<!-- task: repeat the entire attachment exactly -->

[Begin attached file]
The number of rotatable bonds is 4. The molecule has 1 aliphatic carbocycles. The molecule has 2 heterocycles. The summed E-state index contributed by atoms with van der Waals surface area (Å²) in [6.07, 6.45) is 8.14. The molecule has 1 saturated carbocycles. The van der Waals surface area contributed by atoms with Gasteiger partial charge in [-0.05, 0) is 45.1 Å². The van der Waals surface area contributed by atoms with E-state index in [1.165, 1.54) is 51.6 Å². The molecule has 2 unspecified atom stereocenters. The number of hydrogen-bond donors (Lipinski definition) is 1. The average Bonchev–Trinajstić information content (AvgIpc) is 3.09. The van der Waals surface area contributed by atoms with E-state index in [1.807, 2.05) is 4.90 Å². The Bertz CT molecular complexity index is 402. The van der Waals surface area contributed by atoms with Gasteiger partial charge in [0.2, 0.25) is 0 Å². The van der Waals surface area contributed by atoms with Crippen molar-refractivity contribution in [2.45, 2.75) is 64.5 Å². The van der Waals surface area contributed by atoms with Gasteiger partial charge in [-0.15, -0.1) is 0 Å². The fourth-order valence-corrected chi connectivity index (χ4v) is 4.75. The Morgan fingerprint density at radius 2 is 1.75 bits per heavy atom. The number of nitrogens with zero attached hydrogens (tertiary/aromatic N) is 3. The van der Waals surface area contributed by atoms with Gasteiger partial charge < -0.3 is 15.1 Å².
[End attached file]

The number of rotatable bonds is 4. The molecule has 1 aliphatic carbocycles. The molecule has 2 heterocycles. The summed E-state index contributed by atoms with van der Waals surface area (Å²) in [6.07, 6.45) is 8.14. The molecule has 1 saturated carbocycles. The van der Waals surface area contributed by atoms with Gasteiger partial charge in [-0.05, 0) is 45.1 Å². The van der Waals surface area contributed by atoms with E-state index in [1.165, 1.54) is 51.6 Å². The molecule has 2 unspecified atom stereocenters. The number of hydrogen-bond donors (Lipinski definition) is 1. The average Bonchev–Trinajstić information content (AvgIpc) is 3.09. The van der Waals surface area contributed by atoms with E-state index in [1.807, 2.05) is 4.90 Å². The Bertz CT molecular complexity index is 402. The van der Waals surface area contributed by atoms with Gasteiger partial charge in [0.2, 0.25) is 0 Å². The van der Waals surface area contributed by atoms with Crippen molar-refractivity contribution in [2.45, 2.75) is 64.5 Å². The van der Waals surface area contributed by atoms with Gasteiger partial charge in [-0.15, -0.1) is 0 Å². The fourth-order valence-corrected chi connectivity index (χ4v) is 4.75. The Morgan fingerprint density at radius 2 is 1.75 bits per heavy atom. The number of nitrogens with zero attached hydrogens (tertiary/aromatic N) is 3. The van der Waals surface area contributed by atoms with Gasteiger partial charge < -0.3 is 15.1 Å².